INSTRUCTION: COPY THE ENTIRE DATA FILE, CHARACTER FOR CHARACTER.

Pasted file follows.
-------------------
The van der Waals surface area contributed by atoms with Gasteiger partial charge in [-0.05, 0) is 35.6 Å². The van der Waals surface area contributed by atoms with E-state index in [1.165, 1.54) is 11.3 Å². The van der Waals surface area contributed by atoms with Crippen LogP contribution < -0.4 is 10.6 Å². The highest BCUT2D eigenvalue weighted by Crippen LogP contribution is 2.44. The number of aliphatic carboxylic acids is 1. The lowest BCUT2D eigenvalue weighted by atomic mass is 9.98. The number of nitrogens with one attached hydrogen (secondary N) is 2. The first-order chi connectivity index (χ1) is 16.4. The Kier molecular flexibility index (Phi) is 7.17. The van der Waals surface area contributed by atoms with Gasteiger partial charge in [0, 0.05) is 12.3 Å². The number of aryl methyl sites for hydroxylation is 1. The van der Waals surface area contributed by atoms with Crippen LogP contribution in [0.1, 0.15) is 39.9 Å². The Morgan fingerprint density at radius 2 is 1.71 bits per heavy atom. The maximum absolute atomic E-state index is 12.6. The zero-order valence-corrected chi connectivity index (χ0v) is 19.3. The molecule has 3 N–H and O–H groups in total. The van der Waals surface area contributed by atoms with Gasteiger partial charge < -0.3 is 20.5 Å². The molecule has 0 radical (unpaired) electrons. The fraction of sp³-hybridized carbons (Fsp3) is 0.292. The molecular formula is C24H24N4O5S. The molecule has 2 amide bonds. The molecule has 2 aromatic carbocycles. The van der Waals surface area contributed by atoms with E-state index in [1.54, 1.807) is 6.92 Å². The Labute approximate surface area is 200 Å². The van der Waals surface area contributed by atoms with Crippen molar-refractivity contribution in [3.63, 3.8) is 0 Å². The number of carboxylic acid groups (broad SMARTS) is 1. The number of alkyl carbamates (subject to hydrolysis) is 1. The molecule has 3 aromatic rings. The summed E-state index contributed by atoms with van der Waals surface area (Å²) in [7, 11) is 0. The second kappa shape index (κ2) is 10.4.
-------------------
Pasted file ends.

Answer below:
The van der Waals surface area contributed by atoms with Gasteiger partial charge in [-0.05, 0) is 35.6 Å². The van der Waals surface area contributed by atoms with E-state index in [1.165, 1.54) is 11.3 Å². The van der Waals surface area contributed by atoms with Crippen LogP contribution < -0.4 is 10.6 Å². The highest BCUT2D eigenvalue weighted by Crippen LogP contribution is 2.44. The number of aliphatic carboxylic acids is 1. The lowest BCUT2D eigenvalue weighted by atomic mass is 9.98. The number of nitrogens with one attached hydrogen (secondary N) is 2. The first-order chi connectivity index (χ1) is 16.4. The Kier molecular flexibility index (Phi) is 7.17. The van der Waals surface area contributed by atoms with Gasteiger partial charge in [0, 0.05) is 12.3 Å². The number of aryl methyl sites for hydroxylation is 1. The van der Waals surface area contributed by atoms with Crippen LogP contribution in [0.1, 0.15) is 39.9 Å². The Morgan fingerprint density at radius 2 is 1.71 bits per heavy atom. The maximum absolute atomic E-state index is 12.6. The zero-order valence-corrected chi connectivity index (χ0v) is 19.3. The molecule has 3 N–H and O–H groups in total. The van der Waals surface area contributed by atoms with Gasteiger partial charge < -0.3 is 20.5 Å². The molecule has 0 radical (unpaired) electrons. The fraction of sp³-hybridized carbons (Fsp3) is 0.292. The molecular formula is C24H24N4O5S. The molecule has 2 amide bonds. The molecule has 2 aromatic carbocycles. The van der Waals surface area contributed by atoms with E-state index in [1.54, 1.807) is 6.92 Å². The Labute approximate surface area is 200 Å². The van der Waals surface area contributed by atoms with Crippen molar-refractivity contribution in [3.63, 3.8) is 0 Å². The number of carboxylic acid groups (broad SMARTS) is 1. The number of alkyl carbamates (subject to hydrolysis) is 1. The molecule has 3 aromatic rings. The summed E-state index contributed by atoms with van der Waals surface area (Å²) in [7, 11) is 0. The second kappa shape index (κ2) is 10.4.